I don’t know too much about gastroparesis, just that it does, indeed make it harder to manage D. You might try posting your questions also on the Gastroparesis board. It does sound like you have a basal problem, but you might get some help as well with your daytime management.

In addition to the basal kicking in during the night I also was wondering if the lows you woke up with when you corrected at bedtime might have to do with the correction. Correcting from very high numbers can be tricky and it’s better to do so conservatively before bedtime. You might test your Correction Factor more during the day, both when you are still digesting carbs and when you are on empty, to make sure it is correct before using it to correct severe highs at bedtime. That might be contributing to your overnight crashes.

Also, you might want to check with the Pump companies about payment subsidies if you are low income. I do have good insurance but based on my income Animas wrote off my 20% share. I don’t know if they do that for people without insurance. I see you are a student. I know they extended the law about what age you can still qualify under your parent’s insurance. You might, over time, look into that or into getting insurance when you can and then check out a pump. It makes it all so much easier to manage!

I was having problems with night time lows and basically solved the problem with some tweaking of my lantus dose and switching the timing from at night to the morning.

Im sorry let me clear something up, Scott. I have to keep my sugar around 300 because if I go to bed with it where it should be (125) then i get the 30 lows. If I keep it at 300 I will wake up to it being around 130-150.
When I take my meal shots I count the carbs and take the units required however, my bs does not go under 180 in a 2 hour time frame. I take the Lantus at 7pm and go to bed at 10pm. I eat my dinner at 630pm. I use Humalog Lispro for my bolus.
This change has been going on since maybe 6 months ago. Ive taken my lantus shot at the same time for 2 years now. Also I was taking 30 units for Lantus and the doc changed it to 20 because Im not using as much humalog as I used to and she said the Lantus units have to match with what my humalog units are in a day. I called my doc today and asked her about splitting the Lantus dose. she said I could test it over the weekend and call her on tues. Take 10 units at 7pm and then 10 units at 7am.

Oh, that makes sense. I guess I didn’t read closely enough! I don’t quite believe in the “lower-the-Lantus-because-the Humalog-went-down” theory though. Most people take about the same amount of bolus as basal, but some are different. I take about twice as much basal as bolus (I eat a lot of carbs, too) and it works just fine for me.

I’m still curious to see what happens overnight. You could always “test it” by not having dinner and not taking Humalog one night, but that’s not easy to do!

If you need 300 to get out with normal numbers in the morning then Lantus is NOT the right insulin for you. A basal insulin should keep you at normal numbers when fasting - even when you are fasting for 24 hours. Your current sensitivity clearly shows that you should try another basal insulin like Levemir (2 shots per day) - even the crappy NPH will act better then that (also two shots per day). Lantus is supposed to bind to the fatty tissue to be absorbed slowly. In your case this binding might not happen as effective or long as it is supposed to. This might be the reason why the main mechanism to slow the insulin down is failing. You are not alone with this rapid onset - many others have reported this problem with Lantus too.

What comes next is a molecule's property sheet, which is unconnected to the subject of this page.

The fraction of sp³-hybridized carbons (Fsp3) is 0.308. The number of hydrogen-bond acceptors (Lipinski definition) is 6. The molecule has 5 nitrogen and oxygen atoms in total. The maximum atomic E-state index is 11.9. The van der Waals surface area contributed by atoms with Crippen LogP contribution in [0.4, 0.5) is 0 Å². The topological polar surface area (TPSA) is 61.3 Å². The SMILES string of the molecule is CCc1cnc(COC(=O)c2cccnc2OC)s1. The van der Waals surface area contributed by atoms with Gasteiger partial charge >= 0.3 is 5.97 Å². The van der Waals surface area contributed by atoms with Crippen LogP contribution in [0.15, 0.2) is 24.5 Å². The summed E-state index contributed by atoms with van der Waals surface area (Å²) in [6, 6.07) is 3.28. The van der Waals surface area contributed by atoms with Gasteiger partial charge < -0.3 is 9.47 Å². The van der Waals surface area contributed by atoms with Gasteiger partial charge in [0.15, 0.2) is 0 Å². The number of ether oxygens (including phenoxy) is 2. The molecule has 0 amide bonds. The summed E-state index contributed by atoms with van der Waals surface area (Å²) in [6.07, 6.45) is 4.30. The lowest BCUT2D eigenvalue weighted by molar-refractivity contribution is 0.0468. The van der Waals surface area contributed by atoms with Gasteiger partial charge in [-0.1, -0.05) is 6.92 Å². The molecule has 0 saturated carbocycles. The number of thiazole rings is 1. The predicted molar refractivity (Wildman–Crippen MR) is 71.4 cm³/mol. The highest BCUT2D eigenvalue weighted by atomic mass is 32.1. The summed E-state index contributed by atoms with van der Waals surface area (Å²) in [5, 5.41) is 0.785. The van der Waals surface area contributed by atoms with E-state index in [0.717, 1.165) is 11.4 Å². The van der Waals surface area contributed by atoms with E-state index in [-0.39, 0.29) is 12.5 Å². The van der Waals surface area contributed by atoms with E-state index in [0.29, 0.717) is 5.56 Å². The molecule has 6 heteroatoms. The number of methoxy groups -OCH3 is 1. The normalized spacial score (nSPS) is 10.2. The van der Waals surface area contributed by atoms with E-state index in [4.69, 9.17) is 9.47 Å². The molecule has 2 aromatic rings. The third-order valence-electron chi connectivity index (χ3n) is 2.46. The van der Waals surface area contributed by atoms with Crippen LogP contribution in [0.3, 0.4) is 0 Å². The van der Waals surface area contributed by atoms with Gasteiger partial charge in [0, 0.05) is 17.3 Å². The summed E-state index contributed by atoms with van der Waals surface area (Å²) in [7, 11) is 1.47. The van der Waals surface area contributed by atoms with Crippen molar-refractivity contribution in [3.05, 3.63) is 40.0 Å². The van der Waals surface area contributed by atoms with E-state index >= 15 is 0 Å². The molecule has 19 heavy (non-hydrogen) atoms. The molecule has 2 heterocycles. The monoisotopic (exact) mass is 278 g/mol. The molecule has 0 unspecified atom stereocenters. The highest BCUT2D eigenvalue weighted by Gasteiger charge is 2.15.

Can your doctor get you connected to a CGMS like Dexcom for 7 days (or more) - that may give you a good feel for what is happening overnight, if your sugars peak even higher before dropping, how rapid is the drop, etc.
I would also suggest you contact the pump companies and talk to them about getting a pump - never know if a solution is hiding if you don’t ask questions!

I was thinking along the same lines Holger. Some insulins work for you some don’t. I have heard many things about Lantus and tried it one time but it didn’t help me at all.

I spoke with my doc. She agrees that I should split the Lantus dose. I have been doing this since Friday. It seems to be working. My Bs improved during the day as well. I keep my bs at 150 before bed now. Lets see if this keeps up! Thanks to everyone for all your help and suggestions.

Yeah, I know that problem real well. Had EMS take me to the ER last month because even with the D50 I would not wake up.

I am on Lantus and novalog. I had to lower and split the dose of lantus to stop that. Would go to sleep with BS at 175 and would wake up with it at 45 and going up. You may ask your ENDO about splitting the dose or switching to Levimer. That one is taken in 2 doses so if you need more for a while you would increase it and lower it for the other times. Or you can do what I am and that is going back to the pump. That way I can set the basel rate for different times.

Glad things are improving for you, Crystal!